Here are the winemaker notes on this vintage: [TEXT WITHHELD].

Please limit order requests to 6 bottles, and we’ll do our best to fulfill all requests. The wine should arrive in the next week or two, at which point it will be ready for pickup or shipping during the next temperature-appropriate shipping window.


Full Pull Enduring Legacy

February 22, 2016

Hello friends. In the middle of last summer, we offered the 2009 Torre Oria Reserva. It went onto become one of our most popular import wines of all time. Looking back at our records, I see that we reordered the wine an additional ten times in subsequent months, as our list members tasted it and came back looking for more.

Today, we have the Gran Reserva from the same vintage. And for all that extra barrel age and care and attention, the GR costs, well, the exact same:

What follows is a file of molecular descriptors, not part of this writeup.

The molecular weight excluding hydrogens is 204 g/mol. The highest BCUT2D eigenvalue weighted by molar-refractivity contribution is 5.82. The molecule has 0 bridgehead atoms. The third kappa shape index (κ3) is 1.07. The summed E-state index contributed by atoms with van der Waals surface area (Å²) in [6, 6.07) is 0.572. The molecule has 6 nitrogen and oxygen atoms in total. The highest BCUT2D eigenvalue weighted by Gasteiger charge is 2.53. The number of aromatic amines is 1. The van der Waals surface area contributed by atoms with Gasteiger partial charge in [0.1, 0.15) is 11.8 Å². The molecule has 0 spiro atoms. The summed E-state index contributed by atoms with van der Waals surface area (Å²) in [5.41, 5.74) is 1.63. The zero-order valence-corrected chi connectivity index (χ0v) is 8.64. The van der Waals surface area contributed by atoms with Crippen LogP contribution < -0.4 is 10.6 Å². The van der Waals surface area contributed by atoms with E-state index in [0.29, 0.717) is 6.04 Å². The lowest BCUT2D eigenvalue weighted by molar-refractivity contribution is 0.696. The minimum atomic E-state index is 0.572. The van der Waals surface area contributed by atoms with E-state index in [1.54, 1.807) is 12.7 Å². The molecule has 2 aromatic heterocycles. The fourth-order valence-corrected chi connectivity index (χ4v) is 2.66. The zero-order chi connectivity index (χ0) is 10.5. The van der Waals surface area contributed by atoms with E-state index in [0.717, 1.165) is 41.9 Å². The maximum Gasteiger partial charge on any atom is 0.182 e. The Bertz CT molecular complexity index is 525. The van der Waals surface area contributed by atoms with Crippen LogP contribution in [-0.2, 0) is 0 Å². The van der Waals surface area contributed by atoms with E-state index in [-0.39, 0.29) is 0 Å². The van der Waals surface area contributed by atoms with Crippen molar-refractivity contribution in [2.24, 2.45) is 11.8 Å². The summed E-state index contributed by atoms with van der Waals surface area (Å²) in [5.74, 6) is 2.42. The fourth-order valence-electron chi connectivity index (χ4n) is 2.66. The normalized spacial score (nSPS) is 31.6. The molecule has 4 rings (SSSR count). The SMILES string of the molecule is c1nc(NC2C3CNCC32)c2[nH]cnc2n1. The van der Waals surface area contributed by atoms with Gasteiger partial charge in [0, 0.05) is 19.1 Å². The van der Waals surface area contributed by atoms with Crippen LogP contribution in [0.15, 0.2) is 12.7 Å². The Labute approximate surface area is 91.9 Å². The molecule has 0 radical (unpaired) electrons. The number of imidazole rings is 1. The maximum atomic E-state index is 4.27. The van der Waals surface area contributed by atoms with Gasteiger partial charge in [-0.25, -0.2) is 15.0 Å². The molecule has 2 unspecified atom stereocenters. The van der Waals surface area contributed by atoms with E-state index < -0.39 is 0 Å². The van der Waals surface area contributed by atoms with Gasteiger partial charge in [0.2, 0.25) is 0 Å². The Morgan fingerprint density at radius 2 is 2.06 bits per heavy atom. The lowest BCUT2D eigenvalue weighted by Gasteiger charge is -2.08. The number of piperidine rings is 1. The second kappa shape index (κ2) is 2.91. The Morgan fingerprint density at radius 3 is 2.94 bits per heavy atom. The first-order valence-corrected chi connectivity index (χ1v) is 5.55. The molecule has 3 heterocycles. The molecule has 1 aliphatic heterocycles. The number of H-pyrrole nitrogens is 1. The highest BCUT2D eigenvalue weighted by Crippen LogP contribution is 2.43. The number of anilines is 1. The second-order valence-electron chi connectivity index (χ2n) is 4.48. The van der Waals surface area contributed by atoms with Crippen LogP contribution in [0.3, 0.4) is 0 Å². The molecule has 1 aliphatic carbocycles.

2009 Torre Oria Gran Reserva

Long time list members might remember that the Torre Oria story is one of our former FP team member Matt Tessler’s enduring legacies. Matt was a big fan of Torre Oria’s Cava. He sold it on our warehouse shelves. He drank it at home. I think we even slipped it into an offer once. So, when Torre Oria’s local importer asked if we were interested in tasting the winery’s red lineup, I was predisposed to say yes. And my oh my, there really is no place like Spain when it comes to value, no place that causes more “how does this cost this?” lines in my tasting notebook.

Compared to the Reserva, the GR has a bit higher proportion of Tempranillo. It’s a 70/30 split of Temp and Cabernet Sauvignon, compared to a 60/40 split for the Reserva. The wine comes from DO Utiel-Requena. U-R (located here) is near Valencia, and it occupies this wonderful transition zone between the Mediterranean climate of the coast and the continental climate of Central Spain. It’s a lovely place for grape-growing, but a lot of it is still planted to the traditional Bobal grape, which tends to produce less-than-thrilling wines. I’ve tasted my share of insipid Bobal from Utiel-Requena, which is why I may well have passed on even tasting this wine if it hadn’t been for the Matt-Torre-Oria connection.